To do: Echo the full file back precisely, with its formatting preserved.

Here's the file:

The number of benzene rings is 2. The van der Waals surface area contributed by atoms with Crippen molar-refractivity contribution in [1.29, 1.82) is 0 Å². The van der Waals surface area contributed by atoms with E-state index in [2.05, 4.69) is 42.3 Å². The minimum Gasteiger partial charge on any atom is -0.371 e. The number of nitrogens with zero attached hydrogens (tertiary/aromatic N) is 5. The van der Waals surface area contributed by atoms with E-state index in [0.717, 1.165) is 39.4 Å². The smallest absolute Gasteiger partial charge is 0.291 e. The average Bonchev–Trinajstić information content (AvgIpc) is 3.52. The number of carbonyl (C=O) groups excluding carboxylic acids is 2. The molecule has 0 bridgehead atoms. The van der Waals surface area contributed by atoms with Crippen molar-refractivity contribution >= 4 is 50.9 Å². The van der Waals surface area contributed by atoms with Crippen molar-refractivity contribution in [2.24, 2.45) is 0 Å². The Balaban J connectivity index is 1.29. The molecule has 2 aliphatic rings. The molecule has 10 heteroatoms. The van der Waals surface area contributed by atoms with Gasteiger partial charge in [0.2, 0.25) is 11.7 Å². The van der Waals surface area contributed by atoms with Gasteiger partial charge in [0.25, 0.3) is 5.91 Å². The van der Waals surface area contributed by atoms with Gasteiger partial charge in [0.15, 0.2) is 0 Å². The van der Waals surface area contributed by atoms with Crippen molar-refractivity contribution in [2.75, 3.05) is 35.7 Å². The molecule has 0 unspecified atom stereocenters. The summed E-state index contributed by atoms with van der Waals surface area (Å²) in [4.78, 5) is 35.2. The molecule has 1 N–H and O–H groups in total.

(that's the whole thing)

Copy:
The number of benzene rings is 2. The van der Waals surface area contributed by atoms with Crippen molar-refractivity contribution in [1.29, 1.82) is 0 Å². The van der Waals surface area contributed by atoms with E-state index in [2.05, 4.69) is 42.3 Å². The minimum Gasteiger partial charge on any atom is -0.371 e. The number of nitrogens with zero attached hydrogens (tertiary/aromatic N) is 5. The van der Waals surface area contributed by atoms with E-state index in [0.717, 1.165) is 39.4 Å². The smallest absolute Gasteiger partial charge is 0.291 e. The average Bonchev–Trinajstić information content (AvgIpc) is 3.52. The number of carbonyl (C=O) groups excluding carboxylic acids is 2. The molecule has 0 bridgehead atoms. The van der Waals surface area contributed by atoms with Crippen molar-refractivity contribution >= 4 is 50.9 Å². The van der Waals surface area contributed by atoms with Crippen molar-refractivity contribution in [2.24, 2.45) is 0 Å². The Balaban J connectivity index is 1.29. The molecule has 2 aliphatic rings. The molecule has 10 heteroatoms. The van der Waals surface area contributed by atoms with Gasteiger partial charge in [0.2, 0.25) is 11.7 Å². The van der Waals surface area contributed by atoms with Gasteiger partial charge in [0.25, 0.3) is 5.91 Å². The van der Waals surface area contributed by atoms with Gasteiger partial charge in [0.15, 0.2) is 0 Å². The van der Waals surface area contributed by atoms with Crippen molar-refractivity contribution in [2.75, 3.05) is 35.7 Å². The molecule has 0 unspecified atom stereocenters. The summed E-state index contributed by atoms with van der Waals surface area (Å²) in [4.78, 5) is 35.2. The molecule has 1 N–H and O–H groups in total.